Santa Cruz Good Times

Friday
May 29th
Text size
  • Increase font size
  • Default font size
  • Decrease font size

Appetite for Reconstruction

AE_fishLocal orthopedic surgeon Mark Wainer doctors photographs to look like lavish watercolor paintings
Local orthopedic surgeon Mark Wainer has been replacing people’s knees and hips in Santa Cruz for the last 34 years. But his exhibit “Painterly Photographic Art,” viewable at the Felix Kulpa Gallery through Dec. 27, shows his talent for a different kind of reconstruction: He uses the computer programs Photoshop and Painter to make photographs look like watercolor paintings.
Taken in such locales as Paris, Los Angeles and Venice, Wainer’s photos (also viewable at markwainer.com) depict beaches, flowers, city streets, stairways, hillsides, sea cliffs and lighthouses, with the watercolor effect serving to highlight the poignance of these scenes. For an added painterly touch, Wainer prints these images on coated watercolor paper with a rough texture capable of holding a great amount of detail.
The patience and attention to detail that Wainer brings to the operating table are also evident in his photography. “I will work on an image until I think it’s the best image that I can get,” he notes. The surgeon’s reconstructive skills show in his artistic work as well. “I don’t mind putting things together—to add what I need to add to an image or to improve it until it’s as good as I want it to be,” he says. For instance, to add interest and life to his pictures, he sometimes combines images in such a way as to insert people into an otherwise still scene.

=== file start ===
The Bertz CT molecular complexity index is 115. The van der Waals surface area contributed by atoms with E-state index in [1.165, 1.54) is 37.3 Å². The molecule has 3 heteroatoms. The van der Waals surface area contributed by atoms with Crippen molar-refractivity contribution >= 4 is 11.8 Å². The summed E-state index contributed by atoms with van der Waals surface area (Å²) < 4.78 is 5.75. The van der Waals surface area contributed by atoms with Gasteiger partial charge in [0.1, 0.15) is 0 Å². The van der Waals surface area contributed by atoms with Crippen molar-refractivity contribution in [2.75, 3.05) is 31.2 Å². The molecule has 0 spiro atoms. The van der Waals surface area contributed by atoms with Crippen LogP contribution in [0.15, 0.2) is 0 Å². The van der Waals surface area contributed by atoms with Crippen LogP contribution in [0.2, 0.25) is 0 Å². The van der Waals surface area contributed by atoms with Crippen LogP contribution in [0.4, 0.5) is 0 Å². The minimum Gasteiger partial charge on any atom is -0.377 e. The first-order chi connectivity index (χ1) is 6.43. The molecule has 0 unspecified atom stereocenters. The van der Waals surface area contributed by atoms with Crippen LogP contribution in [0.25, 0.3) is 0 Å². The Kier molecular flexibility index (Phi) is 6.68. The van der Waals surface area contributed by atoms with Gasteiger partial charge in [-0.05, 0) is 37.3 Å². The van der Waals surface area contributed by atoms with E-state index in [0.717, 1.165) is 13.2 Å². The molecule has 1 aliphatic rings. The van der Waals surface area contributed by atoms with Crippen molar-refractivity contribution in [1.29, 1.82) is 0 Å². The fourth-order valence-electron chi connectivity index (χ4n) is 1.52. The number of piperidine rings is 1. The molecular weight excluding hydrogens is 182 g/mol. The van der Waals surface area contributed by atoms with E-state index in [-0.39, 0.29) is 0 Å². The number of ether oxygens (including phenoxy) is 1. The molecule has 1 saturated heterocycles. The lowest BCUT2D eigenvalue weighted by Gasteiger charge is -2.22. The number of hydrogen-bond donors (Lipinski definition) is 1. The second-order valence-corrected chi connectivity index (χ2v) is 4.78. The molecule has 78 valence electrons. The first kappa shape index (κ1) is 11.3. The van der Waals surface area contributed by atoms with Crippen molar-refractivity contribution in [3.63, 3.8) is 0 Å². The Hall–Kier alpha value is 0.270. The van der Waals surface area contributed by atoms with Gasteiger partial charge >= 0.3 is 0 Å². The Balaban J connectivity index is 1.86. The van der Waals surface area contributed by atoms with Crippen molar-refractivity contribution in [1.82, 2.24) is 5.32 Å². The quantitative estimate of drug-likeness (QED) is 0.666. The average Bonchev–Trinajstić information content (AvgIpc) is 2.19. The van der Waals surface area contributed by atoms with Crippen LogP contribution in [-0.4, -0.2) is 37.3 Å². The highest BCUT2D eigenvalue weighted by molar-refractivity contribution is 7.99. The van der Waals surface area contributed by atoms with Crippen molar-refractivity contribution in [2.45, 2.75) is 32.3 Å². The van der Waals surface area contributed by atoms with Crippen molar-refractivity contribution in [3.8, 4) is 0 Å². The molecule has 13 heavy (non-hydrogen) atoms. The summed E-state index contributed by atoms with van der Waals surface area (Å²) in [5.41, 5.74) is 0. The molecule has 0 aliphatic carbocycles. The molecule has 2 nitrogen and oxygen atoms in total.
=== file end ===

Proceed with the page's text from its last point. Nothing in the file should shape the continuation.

Many of the subjects Wainer chooses for photographs are inanimate objects such as buildings or pastures. He says his painterly techniques don’t work well for human portraits, and he doesn’t do much animal photography because he finds it difficult to do anything new and different within that medium.
Wainer had his eyes opened to the possibilities of image manipulation at a photo show he attended in 1991, not long after he first took up black and white photography. Inspired by a Photoshop demonstration at that show, he decided to take a Photoshop class at UCSC as a means of improving his black and white images. “But it turns out, in those days, it was very difficult to do good black and white prints, because they would come out with a greenish tint or a magenta tint,” he recalls. “So I switched to color.” Difficulty in getting sharp color images eventually led the photographer to adopt the painterly techniques he now favors.
Wainer says his goal in creating these images is to combine the best aspects of photography and painting. “I think a camera lets me record the world as it is, from the perspective that I choose, but the painterly techniques allow me to add my interpretation of what I saw or how I thought it could be,” he explains.
The photographer adds that the message he’s conveying through a given picture is usually an optimistic one, emphasizing the inherent beauty of its subject. “For example, if I took a scene in Cinque Terre where there was scaffolding on the buildings, I could paint out the scaffolding,” he offers. “So it’s my vision of the way it could have been, not just exactly how the camera recorded it.”